DAVE DAVIES, HOST:
This is FRESH AIR. Natalie Hemby has written or co-written No. 1 country hits for such acts as Miranda Lambert, Lady Antebellum and Little Big Town. Her songs have been recorded by some of country's biggest stars, and she's written songs for the TV series "Nashville." Now she has her own album called "Puxico." Rock critic Ken Tucker has a review.
(SOUNDBITE OF SONG, "GRAND RESTORATION")
NATALIE HEMBY: (Singing) Breaking ground, nails to board, demolition of redemption - glory-bound, through the doors, build my heart without condition. I hear it now, oh the sound of...
KEN TUCKER, BYLINE: One of the striking things about Natalie Hemby's debut album, "Puxico," is it's self-effacement, it's stylistic modesty. You'd think someone who is basically introducing herself to you in song would, you know, sing about herself, couch a good portion of her compositions in the first person.
Instead, Hemby spends much of her time on this album describing geography, physical and emotional. The song that began this review, "Grand Restoration," is in part about appreciating the care that went into building old things, such as houses and towns.
On a song called "Cairo, IL," Hemby describes the landscape of that town and how it can serve as a metaphor for the health or weaknesses of its inhabitants.
(SOUNDBITE OF SONG, "CAIRO, IL")
HEMBY: (Singing) All the fields are flooded up to Highway 51, and the Lord is coming across the bridge where the old Ohio runs. Don't look away. It will be gone. Kentucky and Missouri - a trinity of states. Nothing's in a hurry except the water in between the rising lakes. Oh, nothing moves but nothing stays. Well, the longing for the leaving and the welcome home receiving joy - still, I'll keep driving past the ghost of Cairo, Illinois.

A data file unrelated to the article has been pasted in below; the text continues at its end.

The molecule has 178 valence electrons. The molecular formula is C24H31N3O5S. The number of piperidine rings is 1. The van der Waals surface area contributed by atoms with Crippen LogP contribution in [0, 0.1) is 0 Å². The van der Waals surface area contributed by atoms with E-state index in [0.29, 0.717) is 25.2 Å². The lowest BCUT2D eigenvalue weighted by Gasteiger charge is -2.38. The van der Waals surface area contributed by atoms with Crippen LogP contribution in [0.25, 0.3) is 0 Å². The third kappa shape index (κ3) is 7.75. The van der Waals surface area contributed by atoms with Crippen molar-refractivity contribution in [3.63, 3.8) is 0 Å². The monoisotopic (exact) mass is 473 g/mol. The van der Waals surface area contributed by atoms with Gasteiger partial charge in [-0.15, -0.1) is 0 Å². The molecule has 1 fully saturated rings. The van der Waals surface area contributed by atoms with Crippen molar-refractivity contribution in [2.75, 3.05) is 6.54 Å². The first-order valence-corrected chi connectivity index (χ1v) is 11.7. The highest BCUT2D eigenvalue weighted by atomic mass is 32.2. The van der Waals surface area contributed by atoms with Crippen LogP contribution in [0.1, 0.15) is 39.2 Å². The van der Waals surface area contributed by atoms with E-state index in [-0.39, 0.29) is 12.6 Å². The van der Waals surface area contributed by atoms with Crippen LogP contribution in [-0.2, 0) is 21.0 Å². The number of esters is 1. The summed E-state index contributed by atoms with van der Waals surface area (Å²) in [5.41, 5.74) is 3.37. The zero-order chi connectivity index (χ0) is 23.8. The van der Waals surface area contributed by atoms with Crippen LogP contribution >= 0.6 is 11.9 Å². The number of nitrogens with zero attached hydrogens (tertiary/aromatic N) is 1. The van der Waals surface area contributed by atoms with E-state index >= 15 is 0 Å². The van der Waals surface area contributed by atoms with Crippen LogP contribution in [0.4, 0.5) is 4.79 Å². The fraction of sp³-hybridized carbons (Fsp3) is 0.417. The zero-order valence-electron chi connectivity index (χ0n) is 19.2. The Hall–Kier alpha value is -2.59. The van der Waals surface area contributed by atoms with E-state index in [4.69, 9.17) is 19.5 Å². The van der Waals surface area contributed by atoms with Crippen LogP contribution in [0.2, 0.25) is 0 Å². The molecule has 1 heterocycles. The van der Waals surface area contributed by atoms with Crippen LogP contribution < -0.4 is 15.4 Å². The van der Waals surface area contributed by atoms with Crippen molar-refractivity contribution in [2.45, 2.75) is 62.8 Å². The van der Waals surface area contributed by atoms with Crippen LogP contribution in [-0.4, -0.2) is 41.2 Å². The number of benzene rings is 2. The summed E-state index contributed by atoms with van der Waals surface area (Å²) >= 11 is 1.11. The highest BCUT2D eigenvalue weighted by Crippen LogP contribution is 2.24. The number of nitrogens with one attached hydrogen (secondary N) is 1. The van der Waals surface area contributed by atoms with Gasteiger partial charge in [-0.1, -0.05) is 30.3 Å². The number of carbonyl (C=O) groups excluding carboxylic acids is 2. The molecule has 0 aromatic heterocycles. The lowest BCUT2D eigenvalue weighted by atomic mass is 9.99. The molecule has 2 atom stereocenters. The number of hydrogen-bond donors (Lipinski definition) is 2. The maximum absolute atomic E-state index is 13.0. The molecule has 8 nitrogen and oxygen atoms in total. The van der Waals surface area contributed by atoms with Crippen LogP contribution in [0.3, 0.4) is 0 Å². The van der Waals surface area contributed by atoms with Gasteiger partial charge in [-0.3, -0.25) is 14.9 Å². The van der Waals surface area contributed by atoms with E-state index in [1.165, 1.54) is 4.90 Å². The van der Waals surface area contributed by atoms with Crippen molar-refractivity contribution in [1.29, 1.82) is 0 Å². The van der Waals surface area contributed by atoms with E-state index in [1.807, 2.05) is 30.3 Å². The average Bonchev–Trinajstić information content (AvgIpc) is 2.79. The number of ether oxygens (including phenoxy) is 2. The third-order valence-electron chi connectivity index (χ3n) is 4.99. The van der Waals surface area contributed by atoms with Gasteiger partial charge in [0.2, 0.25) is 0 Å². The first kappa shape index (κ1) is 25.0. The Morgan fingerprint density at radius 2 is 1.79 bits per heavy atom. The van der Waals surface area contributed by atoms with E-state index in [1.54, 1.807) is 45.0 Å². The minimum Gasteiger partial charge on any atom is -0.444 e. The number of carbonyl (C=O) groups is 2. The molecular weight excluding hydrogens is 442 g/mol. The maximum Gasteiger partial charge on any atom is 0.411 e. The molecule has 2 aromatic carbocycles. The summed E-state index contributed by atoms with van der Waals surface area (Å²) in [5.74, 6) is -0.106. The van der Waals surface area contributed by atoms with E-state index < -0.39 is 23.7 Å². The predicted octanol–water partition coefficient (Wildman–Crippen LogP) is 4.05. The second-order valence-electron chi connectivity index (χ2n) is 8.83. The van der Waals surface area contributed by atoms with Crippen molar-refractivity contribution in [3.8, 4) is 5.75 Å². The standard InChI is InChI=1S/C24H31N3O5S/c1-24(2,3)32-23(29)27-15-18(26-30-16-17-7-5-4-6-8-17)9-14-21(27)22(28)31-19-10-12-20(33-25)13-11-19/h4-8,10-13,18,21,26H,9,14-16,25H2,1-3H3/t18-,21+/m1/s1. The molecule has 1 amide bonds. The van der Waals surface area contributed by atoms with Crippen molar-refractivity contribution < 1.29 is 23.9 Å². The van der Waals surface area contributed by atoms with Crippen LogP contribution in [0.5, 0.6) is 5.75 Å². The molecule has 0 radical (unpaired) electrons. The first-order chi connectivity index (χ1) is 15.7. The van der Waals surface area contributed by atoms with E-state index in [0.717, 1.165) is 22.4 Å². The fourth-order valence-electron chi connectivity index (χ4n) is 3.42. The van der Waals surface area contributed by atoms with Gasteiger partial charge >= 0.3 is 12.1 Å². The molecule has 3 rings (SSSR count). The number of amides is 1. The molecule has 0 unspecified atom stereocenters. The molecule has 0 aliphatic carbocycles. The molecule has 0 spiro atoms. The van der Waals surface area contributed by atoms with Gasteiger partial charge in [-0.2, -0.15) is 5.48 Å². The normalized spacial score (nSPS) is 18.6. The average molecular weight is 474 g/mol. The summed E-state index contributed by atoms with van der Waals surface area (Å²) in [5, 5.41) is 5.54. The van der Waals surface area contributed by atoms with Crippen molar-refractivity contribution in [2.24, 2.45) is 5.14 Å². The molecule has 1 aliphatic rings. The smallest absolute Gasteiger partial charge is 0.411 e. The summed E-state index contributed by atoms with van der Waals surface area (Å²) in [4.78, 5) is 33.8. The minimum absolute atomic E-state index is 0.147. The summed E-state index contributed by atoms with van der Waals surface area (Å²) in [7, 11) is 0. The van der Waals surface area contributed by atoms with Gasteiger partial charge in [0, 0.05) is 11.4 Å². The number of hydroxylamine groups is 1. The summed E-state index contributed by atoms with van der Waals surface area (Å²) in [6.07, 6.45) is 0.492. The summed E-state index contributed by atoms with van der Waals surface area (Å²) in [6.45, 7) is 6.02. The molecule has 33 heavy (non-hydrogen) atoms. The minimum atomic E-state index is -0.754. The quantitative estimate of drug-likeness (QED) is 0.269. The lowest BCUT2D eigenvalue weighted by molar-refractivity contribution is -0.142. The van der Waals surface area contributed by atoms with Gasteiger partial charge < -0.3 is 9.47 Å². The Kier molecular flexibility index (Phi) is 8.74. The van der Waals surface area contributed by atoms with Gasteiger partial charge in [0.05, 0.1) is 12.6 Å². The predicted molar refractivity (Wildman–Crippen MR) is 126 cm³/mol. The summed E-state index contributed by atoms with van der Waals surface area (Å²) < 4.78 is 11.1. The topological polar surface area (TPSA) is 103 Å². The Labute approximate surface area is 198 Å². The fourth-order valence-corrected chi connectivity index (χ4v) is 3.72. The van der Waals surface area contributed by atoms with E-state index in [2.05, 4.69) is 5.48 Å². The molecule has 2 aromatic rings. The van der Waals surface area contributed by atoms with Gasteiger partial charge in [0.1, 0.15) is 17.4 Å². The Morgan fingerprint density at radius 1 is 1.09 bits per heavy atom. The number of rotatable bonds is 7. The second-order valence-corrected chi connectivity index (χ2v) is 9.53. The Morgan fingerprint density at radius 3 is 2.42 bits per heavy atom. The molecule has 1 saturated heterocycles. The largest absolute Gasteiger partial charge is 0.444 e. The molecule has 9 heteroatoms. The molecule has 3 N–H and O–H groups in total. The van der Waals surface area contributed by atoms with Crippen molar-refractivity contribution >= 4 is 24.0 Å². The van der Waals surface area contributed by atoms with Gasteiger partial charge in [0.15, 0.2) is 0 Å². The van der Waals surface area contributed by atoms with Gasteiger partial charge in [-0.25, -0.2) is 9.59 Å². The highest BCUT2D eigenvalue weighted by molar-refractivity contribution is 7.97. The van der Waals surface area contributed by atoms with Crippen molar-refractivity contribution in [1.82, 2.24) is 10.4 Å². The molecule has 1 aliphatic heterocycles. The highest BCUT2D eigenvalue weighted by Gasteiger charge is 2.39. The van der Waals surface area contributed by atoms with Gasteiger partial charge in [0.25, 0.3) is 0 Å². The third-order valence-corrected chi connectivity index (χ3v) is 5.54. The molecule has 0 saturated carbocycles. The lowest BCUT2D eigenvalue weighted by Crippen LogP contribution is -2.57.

TUCKER: When Hemby does write in the first person, she comes at herself from an oblique angle. Take, for example, "I'll Remember How You Loved Me." She deploys a clever strategy - listing all the things about her past that she's going to forget while always remembering how much she was loved by a certain guy. Yet of course, that list of things forgotten is a rich, vivid one - in other words, not forgotten at all but brought to life in the present as she sings it.
(SOUNDBITE OF SONG, "I'LL REMEMBER HOW YOU LOVED ME")
HEMBY: (Singing) I probably won't recall graduation day or the neighbors up the street in the town where I was raised. The Fox and Jacob houses all dressed up like young cadets, I will forget. It'll slip my memory who was president that year. Like bells on a drug store door, some things just disappear. When I'm sure that I knew exactly how the story went, I will forget.
TUCKER: The title "Puxico" is also the name of a town in Missouri where Hemby's grandfather grew up. The album is country in its rhythms and its sentiments, but most of the time, it sounds like a folk music album filled with acoustic guitar and spare arrangements that frame Hemby's straightforward, no-frills phrasing of her lyrics.
If you know any of Hemby's biggest successes writing for other artists such as Little Big Town's "Pontoon" or Miranda Lambert's "White Liar" - both big, booming power-pop country hits - the relative quiet of "Puxico" might surprise you.
HEMBY: (Singing) The path between a sinner and a church hangs from an honest day's work, hard from a world of hurt, worn. Parks on a wooden floor, steps to an open door, the fabric we fight for - worn. So thin you almost see straight through it, so precious even when it's torn. I find the finer things worth keeping are worn.
TUCKER: This smaller musical scale fits Hemby's contemplative vocals and serves what emerges over the course of the album to be her purpose - to make a connection to her listeners by inviting them to share in her memories. Like the best of this kind of singer-songwriter music, she makes you think for the duration of each song that her warm, colorful memories are your own.
DAVIES: On tomorrow's show, we'll explore the dilemmas presented by some advances in genetic science worthy of science fiction. We'll speak with New Yorker staff writer Michael Specter about the revolutionary gene editing technique called CRISPR, which holds the promise of wiping out diseases like malaria or dengue and raises concerns about its misuse. He says there's never been a more powerful biological tool or one with more potential to both improve the world and endanger it. Hope you can join us.
FRESH AIR's executive producer is Danny Miller. Our engineer and technical director is Audrey Bentham. Our associate producer for online media is Molly Seavy-Nesper. Therese Madden directed today's show. For Terry Gross, I'm Dave Davies.
(SOUNDBITE OF MUSIC) Transcript provided by NPR, Copyright NPR.